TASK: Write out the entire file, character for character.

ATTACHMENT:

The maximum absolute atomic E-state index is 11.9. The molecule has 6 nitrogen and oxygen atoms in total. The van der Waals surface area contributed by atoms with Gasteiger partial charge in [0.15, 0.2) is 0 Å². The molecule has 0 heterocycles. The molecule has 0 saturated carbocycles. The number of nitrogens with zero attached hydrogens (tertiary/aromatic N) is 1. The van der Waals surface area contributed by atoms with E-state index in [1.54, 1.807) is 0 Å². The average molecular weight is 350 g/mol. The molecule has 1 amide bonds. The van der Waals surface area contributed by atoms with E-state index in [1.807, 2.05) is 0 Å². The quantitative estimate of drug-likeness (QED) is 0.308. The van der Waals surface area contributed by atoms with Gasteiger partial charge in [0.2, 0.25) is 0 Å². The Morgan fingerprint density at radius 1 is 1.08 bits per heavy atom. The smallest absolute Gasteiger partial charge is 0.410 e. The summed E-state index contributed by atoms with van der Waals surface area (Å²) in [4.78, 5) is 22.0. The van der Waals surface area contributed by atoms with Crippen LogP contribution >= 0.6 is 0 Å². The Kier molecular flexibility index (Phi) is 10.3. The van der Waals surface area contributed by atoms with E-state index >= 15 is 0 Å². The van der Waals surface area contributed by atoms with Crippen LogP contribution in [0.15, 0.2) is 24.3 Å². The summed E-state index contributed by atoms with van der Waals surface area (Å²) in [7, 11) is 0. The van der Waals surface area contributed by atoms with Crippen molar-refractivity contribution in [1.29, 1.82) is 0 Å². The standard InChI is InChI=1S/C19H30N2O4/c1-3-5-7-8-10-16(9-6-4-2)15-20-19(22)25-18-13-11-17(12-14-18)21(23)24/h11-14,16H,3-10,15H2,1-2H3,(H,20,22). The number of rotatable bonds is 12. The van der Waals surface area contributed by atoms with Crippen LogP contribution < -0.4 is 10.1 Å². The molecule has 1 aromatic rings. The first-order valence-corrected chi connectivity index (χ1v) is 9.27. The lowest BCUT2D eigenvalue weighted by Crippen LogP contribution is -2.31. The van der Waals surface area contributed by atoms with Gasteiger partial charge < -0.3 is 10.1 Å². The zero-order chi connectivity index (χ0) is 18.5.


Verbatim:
The maximum absolute atomic E-state index is 11.9. The molecule has 6 nitrogen and oxygen atoms in total. The van der Waals surface area contributed by atoms with Gasteiger partial charge in [0.15, 0.2) is 0 Å². The molecule has 0 heterocycles. The molecule has 0 saturated carbocycles. The number of nitrogens with zero attached hydrogens (tertiary/aromatic N) is 1. The van der Waals surface area contributed by atoms with E-state index in [1.54, 1.807) is 0 Å². The average molecular weight is 350 g/mol. The molecule has 1 amide bonds. The van der Waals surface area contributed by atoms with E-state index in [1.807, 2.05) is 0 Å². The quantitative estimate of drug-likeness (QED) is 0.308. The van der Waals surface area contributed by atoms with Gasteiger partial charge in [0.2, 0.25) is 0 Å². The Morgan fingerprint density at radius 1 is 1.08 bits per heavy atom. The smallest absolute Gasteiger partial charge is 0.410 e. The summed E-state index contributed by atoms with van der Waals surface area (Å²) in [4.78, 5) is 22.0. The van der Waals surface area contributed by atoms with Crippen LogP contribution >= 0.6 is 0 Å². The Kier molecular flexibility index (Phi) is 10.3. The van der Waals surface area contributed by atoms with E-state index >= 15 is 0 Å². The van der Waals surface area contributed by atoms with Crippen LogP contribution in [0.15, 0.2) is 24.3 Å². The summed E-state index contributed by atoms with van der Waals surface area (Å²) in [7, 11) is 0. The van der Waals surface area contributed by atoms with Crippen molar-refractivity contribution in [1.29, 1.82) is 0 Å². The standard InChI is InChI=1S/C19H30N2O4/c1-3-5-7-8-10-16(9-6-4-2)15-20-19(22)25-18-13-11-17(12-14-18)21(23)24/h11-14,16H,3-10,15H2,1-2H3,(H,20,22). The number of rotatable bonds is 12. The van der Waals surface area contributed by atoms with Crippen LogP contribution < -0.4 is 10.1 Å². The molecule has 1 aromatic rings. The first-order valence-corrected chi connectivity index (χ1v) is 9.27. The lowest BCUT2D eigenvalue weighted by Crippen LogP contribution is -2.31. The van der Waals surface area contributed by atoms with Gasteiger partial charge < -0.3 is 10.1 Å². The zero-order chi connectivity index (χ0) is 18.5.